Learning 2 Mine Online

Careers in Mining
Learning about careers in mining presents opportunities for youth, as well as on social media for fun too

Careers in Mining
Learning about careers in mining presents opportunities for youth

 

THUNDER BAY – Oshki-Pimache-o_Win unveiled a new and innovative web portal designed to assist young people in Learning how to Mine. www.learningtomine.ca is directed toward First Nations youth, and in particular with efforts toward the Ring of Fire in Northwestern Ontario.Mining and offering a future for youth in Northwestern Ontario. Oshki-Pimache-o_Win offers learning experiences for youth. The project takes the form of an interactive video game, and allows the youth to gain knowledge about what they need to do in order to make a difference in their education choices to have a career in mining.



The Interactive Game Helps Youth

Participants in the launch of the program say that the game is fun and they get right into the game. Oshki-Pimache-O-Win Education & Training Institute launched the innovative educational and career platform to help First Nations youth explore the world of mining. A group of youth visiting the Institute, as a part of Nishnawbe Aski Development Fund’s First Nation Youth Career Awareness Project, got a chance to explore Learning2Mine.ca for the very first time. The site is an interactive web portal that offers a gateway to careers in mining and gives young people options for education.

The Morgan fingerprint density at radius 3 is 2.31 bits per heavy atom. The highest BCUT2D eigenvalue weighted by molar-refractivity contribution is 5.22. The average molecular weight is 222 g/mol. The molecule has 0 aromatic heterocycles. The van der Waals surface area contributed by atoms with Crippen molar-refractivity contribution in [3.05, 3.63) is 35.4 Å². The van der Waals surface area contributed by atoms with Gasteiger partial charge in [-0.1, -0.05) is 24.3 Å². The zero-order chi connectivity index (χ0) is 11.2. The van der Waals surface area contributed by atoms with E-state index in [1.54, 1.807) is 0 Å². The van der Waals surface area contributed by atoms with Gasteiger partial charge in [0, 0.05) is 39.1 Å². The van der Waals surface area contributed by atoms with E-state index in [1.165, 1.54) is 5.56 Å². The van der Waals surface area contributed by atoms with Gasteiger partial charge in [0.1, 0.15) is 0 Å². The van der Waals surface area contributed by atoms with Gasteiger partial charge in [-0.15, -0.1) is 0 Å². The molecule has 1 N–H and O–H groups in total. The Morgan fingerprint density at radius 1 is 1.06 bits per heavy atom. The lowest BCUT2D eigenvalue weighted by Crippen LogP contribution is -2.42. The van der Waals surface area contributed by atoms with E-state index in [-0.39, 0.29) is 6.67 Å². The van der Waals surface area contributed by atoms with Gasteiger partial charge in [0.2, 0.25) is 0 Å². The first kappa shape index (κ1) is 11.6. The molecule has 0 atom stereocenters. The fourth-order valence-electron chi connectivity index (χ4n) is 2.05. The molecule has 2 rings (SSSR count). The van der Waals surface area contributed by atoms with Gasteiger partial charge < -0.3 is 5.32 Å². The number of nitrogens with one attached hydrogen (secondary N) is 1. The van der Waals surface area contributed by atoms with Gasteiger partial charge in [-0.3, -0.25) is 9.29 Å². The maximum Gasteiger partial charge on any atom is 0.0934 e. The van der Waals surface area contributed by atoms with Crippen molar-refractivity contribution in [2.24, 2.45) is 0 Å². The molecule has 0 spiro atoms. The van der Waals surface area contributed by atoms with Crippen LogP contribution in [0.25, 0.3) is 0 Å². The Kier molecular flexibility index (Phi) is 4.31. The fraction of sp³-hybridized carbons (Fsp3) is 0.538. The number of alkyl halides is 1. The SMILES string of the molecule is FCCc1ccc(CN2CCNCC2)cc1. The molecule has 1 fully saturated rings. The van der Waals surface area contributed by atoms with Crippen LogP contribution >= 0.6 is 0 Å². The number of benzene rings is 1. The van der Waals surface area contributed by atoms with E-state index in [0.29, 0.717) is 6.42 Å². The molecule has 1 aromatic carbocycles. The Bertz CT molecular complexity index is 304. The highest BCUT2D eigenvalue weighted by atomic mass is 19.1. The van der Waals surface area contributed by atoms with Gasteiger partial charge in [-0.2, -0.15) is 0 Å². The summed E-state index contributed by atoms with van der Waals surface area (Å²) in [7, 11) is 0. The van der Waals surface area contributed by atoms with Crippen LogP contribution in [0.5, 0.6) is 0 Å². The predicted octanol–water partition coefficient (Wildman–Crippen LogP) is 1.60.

Learning2mine.ca
Learning2mine.ca offers education, and fun.

Developed by Oshki-Pimache-O-Win Education & Training Institute, the portal provides information designed to inspire youth to pursue careers in mining and to prepare them for jobs and training opportunities.

Learning2Mine.ca Offers a Journey

Learning2Mine.ca features a mining game guided by First Nation traditional knowledge and modern mining practice. Gamers learn the basics of being a miner by exploring the land and discovering hidden resources and artefacts underground. Oshki-Pimache-O-Win’s E-Learning Coordinator, Gordon Kakegamic says; “While playing Waaniike, youth setup mining gear and equipment to reveal and excavate a wide variety of minerals – it uses mining processes, terms and equipment to help build mining literacy. The portal was developed to spark youth’s interest in mining, to encourage them to develop their skills and learn about training programs that are available.”

Students share that the game is fun, and it is believable.

Moving to the future, the portal demonstrates a combination of technology, traditional First Nations knowledge, and fun.

Related articles

Enhanced by Zemanta